The process server came to the witness door a dozen times through the
months. Sometimes somebody was home but refused to answer knocks. Other
times, nobody was home at all.
Neighbors said the witness wasn't staying at her house. At times, she
quickly drove up to pick up her mail and then just as quickly drove off.
Forget phone calls. The witness never answered.
That's what attorneys in a major federal case out of Pensacola said they
faced last year in trying to subpoena former Pinellas-Pasco Medical
Examiner Joan Wood to give pretrial testimony in a case involving
allegations that Escambia County Jail guards fatally beat an inmate.
Wood's disappearance in the year after her September 2000 retirement has
become a familiar local story to attorneys who tried to force her
testimony in a handful of Pinellas-Pasco cases.
Wood also sometimes consulted for medical examiners in other jurisdictions
or law enforcement officers during her tenure.
Wood's whereabouts during much of 2001 has been an issue in a civil
lawsuit that accuses Escambia guards of beating Mark Bailey in January
1999. While she was still Pinellas-Pasco medical examiner, Wood was
brought in to do one of several autopsies on Bailey shortly after his
Todd LaDouceur, an attorney for Bailey's family, said his office tried to
serve a subpoena on Wood a dozen times last year, failing each time.
But attorneys representing the guards recently said Wood would testify at
trial, which LaDouceur objected to because he said he felt the doctor had
With the two-week trial scheduled to start Monday, LaDouceur said, defense
attorneys told him late Friday that Wood won't testify after all. No
explanation was offered.
Defense attorney John Jolly declined to comment. Wood did not return calls
"Our view is that you can't evade a (subpoena) and then reappear just
before trial to say you're now ready to testify," LaDouceur said. "I found
it odd that a former public servant would evade testifying in a case in
which she isn't even the defendant."
The federal judge in the case might not have allowed her to testify
anyway, LaDouceur said. Jolly hadn't listed her as a defense expert
witness, so the court might have barred her testimony, he said.
"Once she evades, I think she's kind of out of it," the attorney said.
Pinellas-Pasco Public Defender Bob Dillinger said he knows of no
additional local case in which Wood's testimony is at issue.
Wood attended a conference of state medical examiners in August in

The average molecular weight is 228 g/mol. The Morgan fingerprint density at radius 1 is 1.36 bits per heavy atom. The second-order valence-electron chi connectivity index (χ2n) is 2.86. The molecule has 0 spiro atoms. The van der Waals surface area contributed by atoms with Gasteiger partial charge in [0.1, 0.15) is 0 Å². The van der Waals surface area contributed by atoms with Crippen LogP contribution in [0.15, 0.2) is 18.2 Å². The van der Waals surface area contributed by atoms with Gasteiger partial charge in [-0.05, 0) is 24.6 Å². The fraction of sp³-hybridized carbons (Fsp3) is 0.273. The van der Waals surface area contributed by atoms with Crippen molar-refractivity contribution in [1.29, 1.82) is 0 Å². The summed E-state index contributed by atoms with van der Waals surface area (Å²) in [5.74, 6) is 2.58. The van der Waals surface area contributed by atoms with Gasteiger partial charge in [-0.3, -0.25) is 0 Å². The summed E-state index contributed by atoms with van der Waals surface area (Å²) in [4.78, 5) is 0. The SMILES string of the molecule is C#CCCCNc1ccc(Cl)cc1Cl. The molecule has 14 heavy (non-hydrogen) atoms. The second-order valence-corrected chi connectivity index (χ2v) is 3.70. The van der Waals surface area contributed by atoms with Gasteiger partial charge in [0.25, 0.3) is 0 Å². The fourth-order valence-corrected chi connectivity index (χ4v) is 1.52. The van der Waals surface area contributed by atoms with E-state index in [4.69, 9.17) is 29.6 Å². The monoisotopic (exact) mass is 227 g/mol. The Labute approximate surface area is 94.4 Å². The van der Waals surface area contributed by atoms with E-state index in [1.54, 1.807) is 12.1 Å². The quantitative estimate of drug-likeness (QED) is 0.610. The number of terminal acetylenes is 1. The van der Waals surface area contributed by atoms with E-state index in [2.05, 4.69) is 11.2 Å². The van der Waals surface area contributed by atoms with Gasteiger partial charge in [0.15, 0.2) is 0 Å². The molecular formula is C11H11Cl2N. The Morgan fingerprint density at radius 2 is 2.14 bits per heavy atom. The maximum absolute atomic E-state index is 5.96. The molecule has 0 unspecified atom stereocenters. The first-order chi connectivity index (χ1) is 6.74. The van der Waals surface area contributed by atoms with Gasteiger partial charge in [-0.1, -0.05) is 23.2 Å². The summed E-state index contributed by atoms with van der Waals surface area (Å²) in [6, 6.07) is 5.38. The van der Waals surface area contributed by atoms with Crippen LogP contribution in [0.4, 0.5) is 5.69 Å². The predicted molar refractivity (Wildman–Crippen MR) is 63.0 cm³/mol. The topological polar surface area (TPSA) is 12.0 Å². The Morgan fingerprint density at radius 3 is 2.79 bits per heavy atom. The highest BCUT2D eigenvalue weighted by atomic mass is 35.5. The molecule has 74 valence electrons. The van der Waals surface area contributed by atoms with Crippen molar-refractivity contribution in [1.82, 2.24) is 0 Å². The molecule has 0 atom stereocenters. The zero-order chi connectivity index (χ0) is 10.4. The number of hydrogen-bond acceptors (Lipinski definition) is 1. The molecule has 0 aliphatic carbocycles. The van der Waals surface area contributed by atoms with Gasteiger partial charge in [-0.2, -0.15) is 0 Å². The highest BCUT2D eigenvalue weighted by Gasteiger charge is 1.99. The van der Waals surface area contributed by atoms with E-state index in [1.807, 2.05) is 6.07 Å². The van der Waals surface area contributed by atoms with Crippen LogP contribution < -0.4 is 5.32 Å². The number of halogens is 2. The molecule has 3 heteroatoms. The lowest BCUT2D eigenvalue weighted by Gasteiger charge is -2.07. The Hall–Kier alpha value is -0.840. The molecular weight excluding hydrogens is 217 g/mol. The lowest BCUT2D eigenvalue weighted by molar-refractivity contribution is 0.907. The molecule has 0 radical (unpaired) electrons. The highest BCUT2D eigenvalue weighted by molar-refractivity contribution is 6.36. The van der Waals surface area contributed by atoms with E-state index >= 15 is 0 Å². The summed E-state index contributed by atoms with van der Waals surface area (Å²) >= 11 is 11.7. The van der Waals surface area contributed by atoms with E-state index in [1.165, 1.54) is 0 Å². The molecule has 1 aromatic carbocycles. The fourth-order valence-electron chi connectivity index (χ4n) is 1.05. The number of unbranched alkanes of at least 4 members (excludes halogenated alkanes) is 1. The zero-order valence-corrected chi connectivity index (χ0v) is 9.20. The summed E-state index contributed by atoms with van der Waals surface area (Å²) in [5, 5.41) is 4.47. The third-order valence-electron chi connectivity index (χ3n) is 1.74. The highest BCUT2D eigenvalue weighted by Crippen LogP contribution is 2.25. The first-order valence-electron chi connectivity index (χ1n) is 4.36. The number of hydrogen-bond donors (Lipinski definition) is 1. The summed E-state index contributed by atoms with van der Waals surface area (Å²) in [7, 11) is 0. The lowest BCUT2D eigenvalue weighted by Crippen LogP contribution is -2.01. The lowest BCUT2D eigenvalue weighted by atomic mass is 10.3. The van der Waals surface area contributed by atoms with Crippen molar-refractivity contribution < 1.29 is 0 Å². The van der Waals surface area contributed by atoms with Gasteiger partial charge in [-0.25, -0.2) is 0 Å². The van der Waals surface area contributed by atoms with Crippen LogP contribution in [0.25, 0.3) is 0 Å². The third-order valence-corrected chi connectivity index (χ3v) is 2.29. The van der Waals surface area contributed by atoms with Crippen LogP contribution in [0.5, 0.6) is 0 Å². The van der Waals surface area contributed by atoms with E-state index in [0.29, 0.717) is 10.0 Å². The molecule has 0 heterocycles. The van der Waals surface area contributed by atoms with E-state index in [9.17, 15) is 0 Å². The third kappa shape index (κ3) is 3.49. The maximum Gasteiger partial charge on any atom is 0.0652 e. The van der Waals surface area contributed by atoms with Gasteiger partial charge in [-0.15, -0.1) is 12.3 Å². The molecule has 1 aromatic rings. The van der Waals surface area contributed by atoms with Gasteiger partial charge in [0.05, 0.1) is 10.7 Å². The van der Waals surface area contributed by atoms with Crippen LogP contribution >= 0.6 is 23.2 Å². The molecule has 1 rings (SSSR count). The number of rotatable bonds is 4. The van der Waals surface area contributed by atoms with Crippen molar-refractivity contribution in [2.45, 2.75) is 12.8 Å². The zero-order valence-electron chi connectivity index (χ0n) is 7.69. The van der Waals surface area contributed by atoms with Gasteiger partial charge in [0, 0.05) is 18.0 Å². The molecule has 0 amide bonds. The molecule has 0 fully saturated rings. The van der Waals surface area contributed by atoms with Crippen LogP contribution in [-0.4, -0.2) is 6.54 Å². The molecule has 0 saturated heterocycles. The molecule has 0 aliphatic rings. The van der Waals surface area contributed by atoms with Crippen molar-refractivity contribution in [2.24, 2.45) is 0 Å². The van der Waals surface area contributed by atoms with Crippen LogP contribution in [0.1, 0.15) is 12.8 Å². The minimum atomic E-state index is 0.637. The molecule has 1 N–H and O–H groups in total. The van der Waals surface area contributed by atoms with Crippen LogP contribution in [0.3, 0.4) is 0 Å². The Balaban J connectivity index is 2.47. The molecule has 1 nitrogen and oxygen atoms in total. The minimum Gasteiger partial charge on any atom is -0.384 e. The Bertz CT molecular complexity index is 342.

Gainesville, making one of her first public appearances since her forced
retirement amid criticism for her reversal on the cause of death of
Scientologist Lisa McPherson.
Wood's reversal led prosecutors to drop criminal charges against the
Wood, 58, said in an interview in August that years of overwhelming job
stress led her to fear testifying in court. She said the courtroom caused
her to have panic attacks.
But Wood said she thought she put much of that fear behind her, to the
point that she had started a consulting business, offering herself as an
expert witness for lawyers in criminal or civil cases.
Her fear of testifying was so strong that Wood appeared to dodge subpoenas
in several cases, including a Pasco murder case in which a process server
went to her home eight times without finding her.
Wood's testimony in the Escambia case appeared to be critical to guards
who were never charged criminally, in part because Wood's autopsy linked a
cause of death to Bailey's bad heart.
Bailey, 39, had slugged a female guard while in custody on charges of
resisting arrest and assaulting a police officer.
Numerous guards came to the female guard's aid. According to statements by
other inmates, the guards severely beat Bailey.
The Escambia County medical examiner did an autopsy that found Bailey's
bad heart caused his death. A second autopsy arranged by Bailey's family
concluded that a severe beating was the cause. Wood was brought in to do
yet a third autopsy, and her findings backed the guards.
In noting injuries to Bailey's body, she said they were consistent with
guards trying to subdue him during a struggle. She said that Bailey's neck
was broken, but that it occurred after death as the result of the previous
autopsy by the physician hired by the family. An expert retained by the
family said the neck was broken during a beating.
After a coroner's inquest, an Escambia judge ruled in 2000 that the
guards' actions caused or contributed to Bailey's death. But prosecutors
declined to file charges.
O'Gwen King, a second attorney for Bailey's family, said it wouldn't be
too disappointing if Wood did testify. Given her record on Scientology, he
said, she might benefit his case.
"We can get her on the stand and turn her every which way but loose,"